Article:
The FSS competition remains on track to deliver the ships the Royal Fleet Auxiliary need to support the Royal Navy, whilst maximising the social value contribution shipbuilding can make in the UK, including encouraging investment in domestic shipyards, whilst balancing the need to deliver value for money.

Ron5
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Re: Future Solid Support Ship

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From the Telegraph today. The comments are a treat!
MoD accused of abandoning British shipyards in £1.5bn Navy contract

Several foreign firms are being considered to build a new generation of ships which will supply the Navy's aircraft carriers
By Alan Tovey, Industry Editor 2 September 2021 • 10:00am

The Ministry of Defence has been accused of abandoning Britain’s shipyards as a £1.5bn battle to build Royal Navy supply vessels intensifies.

Several foreign firms are being considered to build a new generation of ships which will supply the Navy's aircraft carriers, according to details published on Wednesday.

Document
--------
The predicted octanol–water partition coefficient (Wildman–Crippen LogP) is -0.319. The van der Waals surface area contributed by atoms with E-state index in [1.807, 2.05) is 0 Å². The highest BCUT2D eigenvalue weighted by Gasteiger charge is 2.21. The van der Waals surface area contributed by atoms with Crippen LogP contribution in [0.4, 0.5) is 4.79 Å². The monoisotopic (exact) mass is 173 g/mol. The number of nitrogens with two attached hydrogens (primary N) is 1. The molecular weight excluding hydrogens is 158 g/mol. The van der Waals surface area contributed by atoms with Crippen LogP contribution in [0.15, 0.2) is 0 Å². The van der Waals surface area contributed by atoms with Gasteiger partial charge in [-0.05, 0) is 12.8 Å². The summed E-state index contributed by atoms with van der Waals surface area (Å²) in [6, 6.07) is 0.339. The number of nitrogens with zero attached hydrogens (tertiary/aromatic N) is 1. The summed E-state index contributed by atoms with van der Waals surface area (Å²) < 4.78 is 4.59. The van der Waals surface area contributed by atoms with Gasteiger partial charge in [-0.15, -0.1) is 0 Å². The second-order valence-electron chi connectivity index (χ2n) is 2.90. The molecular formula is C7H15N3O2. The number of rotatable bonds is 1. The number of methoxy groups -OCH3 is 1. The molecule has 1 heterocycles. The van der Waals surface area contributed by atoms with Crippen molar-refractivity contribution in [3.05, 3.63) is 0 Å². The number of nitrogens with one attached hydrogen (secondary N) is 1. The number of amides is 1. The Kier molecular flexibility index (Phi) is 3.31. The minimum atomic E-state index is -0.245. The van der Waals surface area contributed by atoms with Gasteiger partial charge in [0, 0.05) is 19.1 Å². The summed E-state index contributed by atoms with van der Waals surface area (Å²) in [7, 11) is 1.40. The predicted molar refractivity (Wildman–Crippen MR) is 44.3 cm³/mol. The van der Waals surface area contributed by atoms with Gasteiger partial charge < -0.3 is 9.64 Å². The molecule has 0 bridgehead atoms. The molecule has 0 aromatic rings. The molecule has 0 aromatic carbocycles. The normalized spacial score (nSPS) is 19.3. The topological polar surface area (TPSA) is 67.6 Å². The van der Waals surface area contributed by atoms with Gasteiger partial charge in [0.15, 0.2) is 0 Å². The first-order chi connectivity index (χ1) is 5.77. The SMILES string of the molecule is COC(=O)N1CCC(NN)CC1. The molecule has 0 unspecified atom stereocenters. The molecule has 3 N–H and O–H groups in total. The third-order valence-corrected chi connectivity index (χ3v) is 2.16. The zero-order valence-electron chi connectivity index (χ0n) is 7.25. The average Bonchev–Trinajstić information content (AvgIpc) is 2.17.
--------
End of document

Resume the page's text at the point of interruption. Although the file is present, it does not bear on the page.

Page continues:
It prompted a backlash from trade union officials who said the Government risks squandering a chance to reinvigorate the UK shipbuilding industry.

The so-called “Fleet Solid Support” (FSS) vessels will provide the Navy’s aircraft carriers with equipment, ammunition and food so they can stay at sea for extended periods.

Experts had hoped work on the ships would go to British yards, helping to end a cycle of boom and bust.

But Ben Wallace, the Defence Secretary, has now announced that four consortia have been awarded £5m contracts to develop their bids for the FSS ships - and they include businesses based in India and the Netherlands.

Industry veteran Sir John Parker produced a national strategy in 2017 which recommended a “steady drumbeat” of orders divided up between yards to keep them operating.
P
Ian Waddell, general secretary of the Confederation of Shipbuilding and Engineering Unions, said: “Sir John Parker was very clear when he recommended in the national shipbuilding strategy that a UK-only competition should be considered for defence-funded vessels.

“Given that the Defence Secretary has categorised FSS as a warship it is unclear why overseas involvement continues to be encouraged in this programme. It is vital that the Government gets a grip and builds these ships in Britain.”

The MoD did not give full details of the make-up of the consortia, providing only their leading members or group names, and the involvement of British firms.

Winners of the contracts were:

Larsen & Toubro, an Indian-based conglomerate with a shipbuilding arm, working with Leidos Innovations, a UK-based IT business;
Netherlands-based shipbuilder Damen and Serco, the UK-listed outsourcer, which has contracts supporting the Royal Navy;